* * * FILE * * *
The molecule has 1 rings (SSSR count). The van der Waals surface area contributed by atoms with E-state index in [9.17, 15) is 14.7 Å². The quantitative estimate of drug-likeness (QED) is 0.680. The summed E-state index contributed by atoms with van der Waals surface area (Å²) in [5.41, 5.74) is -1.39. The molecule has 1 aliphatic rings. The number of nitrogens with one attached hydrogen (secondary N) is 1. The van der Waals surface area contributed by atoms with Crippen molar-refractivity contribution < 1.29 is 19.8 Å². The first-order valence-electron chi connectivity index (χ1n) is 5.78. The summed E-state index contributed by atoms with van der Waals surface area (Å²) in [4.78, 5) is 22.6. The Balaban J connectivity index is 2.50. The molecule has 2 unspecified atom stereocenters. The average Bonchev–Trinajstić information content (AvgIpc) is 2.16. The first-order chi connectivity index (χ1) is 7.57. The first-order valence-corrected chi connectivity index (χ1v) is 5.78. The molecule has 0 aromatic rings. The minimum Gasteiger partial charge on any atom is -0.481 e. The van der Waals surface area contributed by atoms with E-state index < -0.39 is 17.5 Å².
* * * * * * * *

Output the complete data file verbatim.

The molecule has 1 rings (SSSR count). The van der Waals surface area contributed by atoms with E-state index in [9.17, 15) is 14.7 Å². The quantitative estimate of drug-likeness (QED) is 0.680. The summed E-state index contributed by atoms with van der Waals surface area (Å²) in [5.41, 5.74) is -1.39. The molecule has 1 aliphatic rings. The number of nitrogens with one attached hydrogen (secondary N) is 1. The van der Waals surface area contributed by atoms with Crippen molar-refractivity contribution < 1.29 is 19.8 Å². The first-order valence-electron chi connectivity index (χ1n) is 5.78. The summed E-state index contributed by atoms with van der Waals surface area (Å²) in [4.78, 5) is 22.6. The Balaban J connectivity index is 2.50. The molecule has 2 unspecified atom stereocenters. The average Bonchev–Trinajstić information content (AvgIpc) is 2.16. The first-order chi connectivity index (χ1) is 7.57. The first-order valence-corrected chi connectivity index (χ1v) is 5.78. The molecule has 0 aromatic rings. The minimum Gasteiger partial charge on any atom is -0.481 e. The van der Waals surface area contributed by atoms with E-state index < -0.39 is 17.5 Å².